Nov 8, 2016
Tracking Recovery

High-tech GPS tracking units have quickly become a staple for professional sports teams and those at the highest level of college sports. The insights they provide help coaches fine tune their practice and training plans to optimize performance and keep athletes healthy and in the game.

Now, high schools are joining in the act. According to an article from the Dallas Morning News, two Texas high schools—DeSoto and Coppell—are among the 30 high schools nationwide reported to be using a GPS system from Catapult Sports, which claims more than half of the NFL and 50 major college teams among its clients.

The system works by implanting a small device with a GPS transmitter and accelerometer into a harness that is similar in size and appearance to a sports bra. It fits comfortably under any playing equipment, such as shoulder pads. The data from the device is processed by the system’s computer software to provide coaches with detailed information on the wearer’s activities. This can include distance covered, acceleration, speed, work load, exertion levels, and more.

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Shortly after practice, coaches receive a report detailing each player’s results from the session. For example, coaches can use this information to see whether players are performing as well as expected or if their performance is dropping due to fatigue.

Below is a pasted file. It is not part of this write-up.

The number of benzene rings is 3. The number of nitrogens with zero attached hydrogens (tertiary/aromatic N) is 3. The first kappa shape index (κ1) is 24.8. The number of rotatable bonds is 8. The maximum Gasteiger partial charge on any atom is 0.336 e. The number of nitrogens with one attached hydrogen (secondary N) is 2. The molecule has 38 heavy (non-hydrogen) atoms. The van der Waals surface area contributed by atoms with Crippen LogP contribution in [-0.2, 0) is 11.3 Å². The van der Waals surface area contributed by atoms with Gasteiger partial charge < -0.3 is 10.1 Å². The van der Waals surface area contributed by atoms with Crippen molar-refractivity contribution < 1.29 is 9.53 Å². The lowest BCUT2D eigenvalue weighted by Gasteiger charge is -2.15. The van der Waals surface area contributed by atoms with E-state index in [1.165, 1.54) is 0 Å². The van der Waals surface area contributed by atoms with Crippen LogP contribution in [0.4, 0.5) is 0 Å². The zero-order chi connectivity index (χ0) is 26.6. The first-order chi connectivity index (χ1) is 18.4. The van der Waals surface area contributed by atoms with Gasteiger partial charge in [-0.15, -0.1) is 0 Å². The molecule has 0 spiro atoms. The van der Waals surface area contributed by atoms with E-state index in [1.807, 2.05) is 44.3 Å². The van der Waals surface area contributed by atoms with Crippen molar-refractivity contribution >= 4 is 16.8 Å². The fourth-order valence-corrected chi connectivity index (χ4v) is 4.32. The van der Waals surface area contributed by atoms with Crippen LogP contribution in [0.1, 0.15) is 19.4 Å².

At both DeSoto and Coppell, some of the most helpful information is the data on running symmetry, which shows whether a player is favoring one side of his body over the other. This can reveal underlying issues that would go unnoticed by the human eye.

“Sometimes you’ll talk with a kid and he’ll say, ‘I’m great, I’m great,'” Coppell Coach Mike DeWitt told the newspaper. “But I can say, hey, you’ve got a 12 percent running imbalance.”

DeSoto Head Athletic Trainer Scott Galloway said the symmetry data has helped the team tailor activities to meet each player’s needs. He feels this has played a big role in a 65 to 70 percent reduction in soft tissue injuries this season compared to previous ones.

The two schools have also honed in on “body load,” a total-exertion value that looks at distance run at different speeds, acceleration, deceleration, tackling, and blocking.

DeSoto even changed its practice schedule based on the data. Previously, the school would practice hard Monday, Tuesday, and Wednesday before backing off on Thursday. Now the team does mental preparation and walk throughs on Wednesday, and the players appear to be fresher on game day.

“There are things we can now identify instead of having a subjective answer from a kid,” Galloway said. “In years past, you were just guessing. We’re able to see things now we’ve never seen before.”

The cost of the system varies based on selected features and abilities, but a basic plan typically ranges from $3,000 to $5,000 per year. At both schools, the booster club is covering the cost of the system, which includes 30 units at Coppell and 45 at DeSoto.

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